We have just spent a week following the EAT commission’s “diet for the planet” based on a healthy diet that the planet could produce sustainably for a population of 10bn (see here). Its got lots of nuts, legumes and vegtables and modest amounts of dairy (250g… but that’s only a small glass of milk), chicken (29g), fish (28g), and very little eggs (13g) or red meat (14g) per day. But when you add those up over the week it makes for a decent portion of meat, fish or eggs every other day.
It was a pleasant surprise to find out little we needed to change our normal diet… with the exception of snacks where we had to swap biscuits for fruit, nuts, and homous and carrots. Fruit juice was off the menu as a small glass would have constituted the daily fruit allowance. But these “sacrifices” were not hard and we ate very well. H ere is our menu:
Monday: Miso ramen with beef, mushrooms and pak choi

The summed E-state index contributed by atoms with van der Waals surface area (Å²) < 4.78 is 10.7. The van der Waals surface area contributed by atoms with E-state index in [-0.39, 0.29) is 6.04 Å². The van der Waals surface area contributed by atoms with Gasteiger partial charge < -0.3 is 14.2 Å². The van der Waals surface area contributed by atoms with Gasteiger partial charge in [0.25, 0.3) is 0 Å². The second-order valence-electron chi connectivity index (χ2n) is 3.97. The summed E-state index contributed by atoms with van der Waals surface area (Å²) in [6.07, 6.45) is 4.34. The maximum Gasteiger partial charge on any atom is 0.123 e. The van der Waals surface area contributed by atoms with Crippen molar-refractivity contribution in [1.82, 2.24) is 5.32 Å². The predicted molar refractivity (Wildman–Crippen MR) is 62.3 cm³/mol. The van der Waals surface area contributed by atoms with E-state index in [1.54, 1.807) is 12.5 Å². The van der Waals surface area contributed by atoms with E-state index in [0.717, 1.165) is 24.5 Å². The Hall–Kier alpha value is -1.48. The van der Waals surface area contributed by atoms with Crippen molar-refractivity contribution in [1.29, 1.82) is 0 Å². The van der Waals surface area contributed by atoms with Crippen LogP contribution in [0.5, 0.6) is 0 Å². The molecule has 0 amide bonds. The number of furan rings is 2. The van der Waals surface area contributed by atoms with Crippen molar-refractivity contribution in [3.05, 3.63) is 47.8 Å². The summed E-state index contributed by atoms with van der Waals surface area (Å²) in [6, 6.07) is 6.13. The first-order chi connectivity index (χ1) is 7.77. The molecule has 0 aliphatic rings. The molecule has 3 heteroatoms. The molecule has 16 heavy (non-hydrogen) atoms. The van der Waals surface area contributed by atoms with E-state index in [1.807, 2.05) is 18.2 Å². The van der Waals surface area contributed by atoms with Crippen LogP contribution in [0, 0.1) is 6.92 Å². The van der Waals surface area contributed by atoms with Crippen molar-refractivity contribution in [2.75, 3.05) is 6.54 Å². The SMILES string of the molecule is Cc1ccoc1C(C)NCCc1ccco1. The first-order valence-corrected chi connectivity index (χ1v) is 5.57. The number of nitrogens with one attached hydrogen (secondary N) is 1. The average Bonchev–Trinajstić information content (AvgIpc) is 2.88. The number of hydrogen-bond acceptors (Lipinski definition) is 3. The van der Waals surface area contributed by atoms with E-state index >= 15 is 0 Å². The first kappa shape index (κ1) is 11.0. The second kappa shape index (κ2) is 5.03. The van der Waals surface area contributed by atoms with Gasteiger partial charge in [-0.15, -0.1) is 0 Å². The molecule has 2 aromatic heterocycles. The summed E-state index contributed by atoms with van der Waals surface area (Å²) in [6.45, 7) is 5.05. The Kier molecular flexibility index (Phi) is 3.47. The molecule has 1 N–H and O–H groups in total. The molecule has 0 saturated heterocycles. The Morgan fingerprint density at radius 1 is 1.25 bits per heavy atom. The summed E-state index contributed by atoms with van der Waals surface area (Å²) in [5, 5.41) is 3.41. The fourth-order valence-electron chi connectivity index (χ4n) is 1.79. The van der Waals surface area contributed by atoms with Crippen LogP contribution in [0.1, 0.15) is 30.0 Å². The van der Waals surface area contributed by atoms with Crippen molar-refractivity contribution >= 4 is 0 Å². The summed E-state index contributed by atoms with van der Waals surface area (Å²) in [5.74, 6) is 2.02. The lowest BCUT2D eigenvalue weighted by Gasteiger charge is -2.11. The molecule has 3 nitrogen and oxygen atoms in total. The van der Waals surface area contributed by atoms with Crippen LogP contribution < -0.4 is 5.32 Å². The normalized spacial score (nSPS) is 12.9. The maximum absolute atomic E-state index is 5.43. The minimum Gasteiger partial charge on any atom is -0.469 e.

Tuesday: nut roast wellington
Wednesday: chicken curry and rice
Thursday: (We’d planned to eat lentil and sweet potato bake but there was plenty of left over chicken
Friday: fishfingers and chips (keeping the 4yr old on board !)
Saturday: vegetable tagine
Sunday: cheese, egg and spinach pie with pinenuts.
Lunches: leftovers, sardines or vegetable and legume soup
Breakfast: toast an marmalade or cereal with oat milk
Treats : banana bread, pumpkin pie, chocolate cake, dark chocolate (does cocoa count as a legume, nut or vegetable?)
Whilst far from vegan, we have been gradually cutting down on foods we know to be high in carbon emissions. We generally eat very little red meat and swapped from cow milk to oat milk last year. Having followed the diet for the planet I think we should cut down a bit more on our fish and eggs, but not by much. We were probably cheating a bit on fruit as we use dried fruit as bribery to get my daughter to keep cycling.
If it was a long term diet, we’d request to swap our allocation of cow pasture for an oat field (we went slightly over on carbs when we included the oatmilk, but we were well under on dairy).
It was good to know that, if the rich nations cut down on meat and dairy a bit, everyone on the planet could eat well and sustainably. But that remains a very big “IF”.